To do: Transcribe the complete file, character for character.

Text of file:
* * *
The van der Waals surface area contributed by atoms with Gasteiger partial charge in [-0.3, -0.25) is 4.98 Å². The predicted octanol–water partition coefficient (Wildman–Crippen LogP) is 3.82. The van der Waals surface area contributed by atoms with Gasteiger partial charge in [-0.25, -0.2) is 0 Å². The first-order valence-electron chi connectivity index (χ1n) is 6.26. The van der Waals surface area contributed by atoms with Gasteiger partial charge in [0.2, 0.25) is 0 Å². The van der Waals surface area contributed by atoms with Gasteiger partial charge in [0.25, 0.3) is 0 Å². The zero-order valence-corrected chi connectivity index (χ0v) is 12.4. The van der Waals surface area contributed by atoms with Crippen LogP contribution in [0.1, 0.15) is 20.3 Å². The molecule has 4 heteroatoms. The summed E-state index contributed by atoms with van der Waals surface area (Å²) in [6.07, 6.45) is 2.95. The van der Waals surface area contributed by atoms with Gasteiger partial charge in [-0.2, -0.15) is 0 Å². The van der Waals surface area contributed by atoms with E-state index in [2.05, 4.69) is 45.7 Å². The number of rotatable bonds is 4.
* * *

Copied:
The van der Waals surface area contributed by atoms with Gasteiger partial charge in [-0.3, -0.25) is 4.98 Å². The predicted octanol–water partition coefficient (Wildman–Crippen LogP) is 3.82. The van der Waals surface area contributed by atoms with Gasteiger partial charge in [-0.25, -0.2) is 0 Å². The first-order valence-electron chi connectivity index (χ1n) is 6.26. The van der Waals surface area contributed by atoms with Gasteiger partial charge in [0.2, 0.25) is 0 Å². The van der Waals surface area contributed by atoms with Gasteiger partial charge in [0.25, 0.3) is 0 Å². The zero-order valence-corrected chi connectivity index (χ0v) is 12.4. The van der Waals surface area contributed by atoms with Crippen LogP contribution in [0.1, 0.15) is 20.3 Å². The molecule has 4 heteroatoms. The summed E-state index contributed by atoms with van der Waals surface area (Å²) in [6.07, 6.45) is 2.95. The van der Waals surface area contributed by atoms with Gasteiger partial charge in [-0.2, -0.15) is 0 Å². The van der Waals surface area contributed by atoms with E-state index in [2.05, 4.69) is 45.7 Å². The number of rotatable bonds is 4.